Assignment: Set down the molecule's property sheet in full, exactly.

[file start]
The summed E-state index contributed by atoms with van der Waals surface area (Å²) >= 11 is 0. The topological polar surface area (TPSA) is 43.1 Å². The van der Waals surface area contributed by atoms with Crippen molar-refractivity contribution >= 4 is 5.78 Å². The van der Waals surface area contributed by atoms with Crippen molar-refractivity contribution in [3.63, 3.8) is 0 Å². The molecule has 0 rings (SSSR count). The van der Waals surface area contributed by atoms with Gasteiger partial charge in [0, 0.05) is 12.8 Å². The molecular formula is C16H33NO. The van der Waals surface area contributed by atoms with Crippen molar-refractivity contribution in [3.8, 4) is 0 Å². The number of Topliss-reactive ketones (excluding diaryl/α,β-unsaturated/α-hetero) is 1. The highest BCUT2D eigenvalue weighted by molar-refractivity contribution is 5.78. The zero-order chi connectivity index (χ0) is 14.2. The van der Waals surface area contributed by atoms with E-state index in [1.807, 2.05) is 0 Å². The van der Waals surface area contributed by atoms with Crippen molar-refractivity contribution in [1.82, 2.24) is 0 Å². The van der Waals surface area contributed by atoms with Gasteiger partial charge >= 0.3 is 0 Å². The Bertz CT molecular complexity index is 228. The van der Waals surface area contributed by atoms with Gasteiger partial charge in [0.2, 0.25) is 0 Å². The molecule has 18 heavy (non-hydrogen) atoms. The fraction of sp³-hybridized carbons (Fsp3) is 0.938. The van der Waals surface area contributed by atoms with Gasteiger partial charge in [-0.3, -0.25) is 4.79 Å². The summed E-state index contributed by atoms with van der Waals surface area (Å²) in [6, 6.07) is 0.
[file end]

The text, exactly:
The summed E-state index contributed by atoms with van der Waals surface area (Å²) >= 11 is 0. The topological polar surface area (TPSA) is 43.1 Å². The van der Waals surface area contributed by atoms with Crippen molar-refractivity contribution >= 4 is 5.78 Å². The van der Waals surface area contributed by atoms with Crippen molar-refractivity contribution in [3.63, 3.8) is 0 Å². The molecule has 0 rings (SSSR count). The van der Waals surface area contributed by atoms with Gasteiger partial charge in [0, 0.05) is 12.8 Å². The molecular formula is C16H33NO. The van der Waals surface area contributed by atoms with Crippen molar-refractivity contribution in [3.8, 4) is 0 Å². The number of Topliss-reactive ketones (excluding diaryl/α,β-unsaturated/α-hetero) is 1. The highest BCUT2D eigenvalue weighted by molar-refractivity contribution is 5.78. The zero-order chi connectivity index (χ0) is 14.2. The van der Waals surface area contributed by atoms with E-state index in [1.807, 2.05) is 0 Å². The van der Waals surface area contributed by atoms with Crippen molar-refractivity contribution in [1.82, 2.24) is 0 Å². The van der Waals surface area contributed by atoms with Gasteiger partial charge >= 0.3 is 0 Å². The Bertz CT molecular complexity index is 228. The van der Waals surface area contributed by atoms with Gasteiger partial charge in [0.2, 0.25) is 0 Å². The molecule has 18 heavy (non-hydrogen) atoms. The fraction of sp³-hybridized carbons (Fsp3) is 0.938. The van der Waals surface area contributed by atoms with Gasteiger partial charge in [-0.3, -0.25) is 4.79 Å². The summed E-state index contributed by atoms with van der Waals surface area (Å²) in [6, 6.07) is 0.